The Sender

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The Sender
Senderposter.jpg
Promotional poster for The Sender
Directed by Roger Christian
Produced by Edward S. Feldman
Written by Thomas Baum
Starring
Music by Trevor Jones
Cinematography Roger Pratt
Edited by Alan Strachan
Distributed by United International Pictures (UK, theatrical)
Paramount Pictures (USA, theatrical)
Release dates
1982
Running time
91 min
Country UK
Language English

The Sender is a 1982 horror film directed by Roger Christian and written by Thomas Baum.

Plot[edit]

A young man (Zeljko Ivanek, in his motion-picture debut) is admitted to a state mental hospital after he attempts suicide at a public beach by filling the pockets of his clothes with rocks and walking into the water in hopes that he will drown. As he shows no signs of being able to remember even his own name, the doctors call him John Doe #83.

Soon after his arrival, Dr. Gail Farmer (Kathryn Harrold) is assigned to him. But before long, she begins seeing and hearing things around her that have no explanation. Soon she begins to make the terrifying connection the things she has been seeing and hearing have to her amnesiac patient.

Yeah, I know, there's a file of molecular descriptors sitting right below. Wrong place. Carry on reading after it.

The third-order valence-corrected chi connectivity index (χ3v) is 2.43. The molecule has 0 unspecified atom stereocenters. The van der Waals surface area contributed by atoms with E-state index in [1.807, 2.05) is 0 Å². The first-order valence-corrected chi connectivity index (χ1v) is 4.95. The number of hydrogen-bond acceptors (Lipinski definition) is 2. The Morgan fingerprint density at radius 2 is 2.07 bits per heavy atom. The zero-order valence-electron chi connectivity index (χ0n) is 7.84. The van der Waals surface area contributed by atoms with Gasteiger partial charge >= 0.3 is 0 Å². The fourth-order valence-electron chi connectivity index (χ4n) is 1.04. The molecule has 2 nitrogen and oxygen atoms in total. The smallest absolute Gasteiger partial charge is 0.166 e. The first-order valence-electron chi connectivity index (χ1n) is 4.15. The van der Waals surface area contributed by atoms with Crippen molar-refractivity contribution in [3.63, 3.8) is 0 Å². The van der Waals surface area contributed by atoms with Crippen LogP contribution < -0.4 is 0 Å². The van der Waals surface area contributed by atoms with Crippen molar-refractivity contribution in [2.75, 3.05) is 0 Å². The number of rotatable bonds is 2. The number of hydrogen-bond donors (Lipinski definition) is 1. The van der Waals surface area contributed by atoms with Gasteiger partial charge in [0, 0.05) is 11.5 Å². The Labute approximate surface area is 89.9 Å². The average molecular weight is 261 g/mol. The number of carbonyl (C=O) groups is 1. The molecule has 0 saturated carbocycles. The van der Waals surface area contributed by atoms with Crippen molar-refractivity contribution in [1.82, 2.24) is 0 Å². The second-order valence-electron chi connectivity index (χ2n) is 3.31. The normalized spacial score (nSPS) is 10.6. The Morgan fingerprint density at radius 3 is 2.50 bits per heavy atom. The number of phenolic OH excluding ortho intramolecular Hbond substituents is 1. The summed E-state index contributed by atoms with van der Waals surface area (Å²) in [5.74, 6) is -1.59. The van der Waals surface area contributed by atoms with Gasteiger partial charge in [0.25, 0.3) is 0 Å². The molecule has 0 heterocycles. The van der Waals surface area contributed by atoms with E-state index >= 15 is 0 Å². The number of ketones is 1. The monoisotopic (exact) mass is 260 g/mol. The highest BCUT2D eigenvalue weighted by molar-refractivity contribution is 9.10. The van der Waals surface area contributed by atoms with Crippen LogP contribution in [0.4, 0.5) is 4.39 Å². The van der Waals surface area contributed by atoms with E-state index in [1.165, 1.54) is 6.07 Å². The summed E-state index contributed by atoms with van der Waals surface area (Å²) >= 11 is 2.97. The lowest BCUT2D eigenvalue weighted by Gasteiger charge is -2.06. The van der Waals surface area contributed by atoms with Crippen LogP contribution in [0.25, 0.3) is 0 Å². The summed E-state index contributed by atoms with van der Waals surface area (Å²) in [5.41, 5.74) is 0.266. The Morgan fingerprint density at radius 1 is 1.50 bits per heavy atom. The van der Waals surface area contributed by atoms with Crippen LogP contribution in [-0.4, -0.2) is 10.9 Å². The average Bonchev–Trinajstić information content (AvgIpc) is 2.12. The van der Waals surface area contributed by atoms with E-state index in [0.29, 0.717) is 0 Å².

Cast[edit]

Release[edit]

The film was given a limited release theatrically in the United States by Paramount Pictures in October 1982. It grossed $1,054,328 at the box office.[1]

Paramount Pictures licensed the film to Legend Films for a DVD release in 2008.[2]

On the commentary track for the DVD release of Hot Fuzz, Quentin Tarantino described The Sender as his favorite horror film of 1982.[3]

Reception[edit]

References[edit]

  1. ^ "The Sender". boxofficemojo.com. Retrieved 2011-04-13. 
  2. ^ "The Sender (DVD)". dvdempire.com. Retrieved 2011-04-13. 
  3. ^ Cole, Andrew (14 January 2008). "Every film mentioned by Edgar Wright and Quentin Tarantino in their Hot Fuzz commentary track". Tysto. Retrieved 22 August 2010. 

Further reading[edit]

  • "Returning to Sender" by John Nicol, Fangoria magazine #318, November 2012, pages 64-66. Interview of director Roger Christian. Three-page article has seven photos. In the interview, he says he would be interested in doing a remake and discusses Quentin Tarantino's interest in the film.

External links[edit]